Today we’ll look into how you can lower your price through other means than through negotiation. Don’t be surprised if these methods reduce your current purchasing price with as much as 25%.
1) Buy larger quantities
This one might seem fairly obvious – buy more and you’ll get a lower unit price. However, many importers tend to buy from more suppliers than necessary – and thus lower the quantity purchased from each one of them.
Orders can easily be concentrated on a smaller amount of suppliers if you base your product selection on what the suppliers has to offer, rather than selecting a number of suppliers on a predetermined product list.
2) Streamlined usage of Materials & Components
A product is a composition of materials and components. Your supplier needs to purchase these materials and components from their subcontractors. A large number of various components and materials results in a higher amount of purchases that needs to be made, and thus higher costs.
The best way to avoid this issue is simply to reuse the same materials and components in several products. A positive side effect of this approach is that you might also be able to lower the suppliers Minimum Order Quantity (MOQ) requirement.
3) Avoid unnecessary product customization
Customized products often require customized tooling, such as injection moulds. While an injection mould can be used for a very large number of units (often counted in the hundreds of thousands) it’s in general paid for by the importer. Thus the more customized products you order, the higher the tooling cost will be. If you’re specifically importing unique products that has no equivalent on the market, then you can stop reading.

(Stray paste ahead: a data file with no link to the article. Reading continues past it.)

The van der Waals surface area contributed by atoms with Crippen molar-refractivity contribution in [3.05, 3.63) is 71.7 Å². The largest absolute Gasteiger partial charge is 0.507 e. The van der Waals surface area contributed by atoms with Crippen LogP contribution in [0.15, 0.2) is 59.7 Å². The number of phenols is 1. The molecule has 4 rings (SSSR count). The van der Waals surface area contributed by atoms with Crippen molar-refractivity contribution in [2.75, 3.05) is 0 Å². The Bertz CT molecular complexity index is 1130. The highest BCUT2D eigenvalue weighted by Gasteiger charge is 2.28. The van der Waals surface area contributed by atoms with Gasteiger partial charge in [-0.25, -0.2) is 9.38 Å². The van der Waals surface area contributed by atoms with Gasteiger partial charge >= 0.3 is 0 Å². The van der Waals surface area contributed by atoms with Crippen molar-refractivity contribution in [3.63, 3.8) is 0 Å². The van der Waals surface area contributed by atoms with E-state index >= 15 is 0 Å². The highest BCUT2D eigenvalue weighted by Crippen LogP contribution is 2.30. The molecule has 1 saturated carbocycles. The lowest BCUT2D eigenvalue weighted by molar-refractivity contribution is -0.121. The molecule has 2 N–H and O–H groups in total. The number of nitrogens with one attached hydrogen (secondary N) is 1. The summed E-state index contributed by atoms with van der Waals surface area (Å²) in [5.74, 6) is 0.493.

However, plenty of importers fail to understand that even the slightest change in a design may lead to dramatically increased tooling costs. I list my suggestions below:
The importer is usually expected to pay for any additional tooling. Avoid product customization unless it’s essential
Limit the product customization to components and/or materials that doesn’t require expensive tooling
4) Lower your quality requirements
I’ve seen plenty of situations where the importer requires a quality standard that simply cannot be matched by the supplier. This could be dimensional tolerances that are too narrow or other product specifications that are all but impossible for the supplier to comply with.
From the supplier’s perspective, quality requirements that are very hard to reach increases the waste and the risk of a total loss. The end result is that the supplier is forced to raise the price in order to compensate for the increase waste and risk. If a supplier clearly communicates that your requirements are hard or impossible to reach, you should do any of the following:
Look for another supplier
- Accept a price increase
- Adjust your requirements according to the supplier capability
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